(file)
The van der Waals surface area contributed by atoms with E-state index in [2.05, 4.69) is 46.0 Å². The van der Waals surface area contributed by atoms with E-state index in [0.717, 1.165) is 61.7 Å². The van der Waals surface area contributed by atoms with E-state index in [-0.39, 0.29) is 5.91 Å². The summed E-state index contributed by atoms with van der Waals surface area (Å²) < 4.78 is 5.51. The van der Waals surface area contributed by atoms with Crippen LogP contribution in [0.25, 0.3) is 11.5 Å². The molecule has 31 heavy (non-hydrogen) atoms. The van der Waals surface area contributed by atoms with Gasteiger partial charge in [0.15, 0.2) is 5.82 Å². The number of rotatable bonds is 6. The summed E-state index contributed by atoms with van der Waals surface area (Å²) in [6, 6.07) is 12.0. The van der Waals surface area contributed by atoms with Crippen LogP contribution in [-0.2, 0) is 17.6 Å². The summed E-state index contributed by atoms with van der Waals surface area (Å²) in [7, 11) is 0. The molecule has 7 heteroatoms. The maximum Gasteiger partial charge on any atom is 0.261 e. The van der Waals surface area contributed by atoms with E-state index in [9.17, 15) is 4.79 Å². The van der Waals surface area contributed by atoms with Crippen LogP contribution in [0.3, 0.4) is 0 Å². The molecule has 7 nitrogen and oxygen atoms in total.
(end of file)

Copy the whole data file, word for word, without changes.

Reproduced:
The van der Waals surface area contributed by atoms with E-state index in [2.05, 4.69) is 46.0 Å². The van der Waals surface area contributed by atoms with E-state index in [0.717, 1.165) is 61.7 Å². The van der Waals surface area contributed by atoms with E-state index in [-0.39, 0.29) is 5.91 Å². The summed E-state index contributed by atoms with van der Waals surface area (Å²) < 4.78 is 5.51. The van der Waals surface area contributed by atoms with Crippen LogP contribution in [0.25, 0.3) is 11.5 Å². The molecule has 31 heavy (non-hydrogen) atoms. The van der Waals surface area contributed by atoms with Gasteiger partial charge in [0.15, 0.2) is 5.82 Å². The number of rotatable bonds is 6. The summed E-state index contributed by atoms with van der Waals surface area (Å²) in [6, 6.07) is 12.0. The van der Waals surface area contributed by atoms with Crippen LogP contribution in [-0.2, 0) is 17.6 Å². The summed E-state index contributed by atoms with van der Waals surface area (Å²) in [7, 11) is 0. The molecule has 7 heteroatoms. The maximum Gasteiger partial charge on any atom is 0.261 e. The van der Waals surface area contributed by atoms with E-state index in [9.17, 15) is 4.79 Å². The van der Waals surface area contributed by atoms with Crippen LogP contribution in [0.3, 0.4) is 0 Å². The molecule has 7 nitrogen and oxygen atoms in total.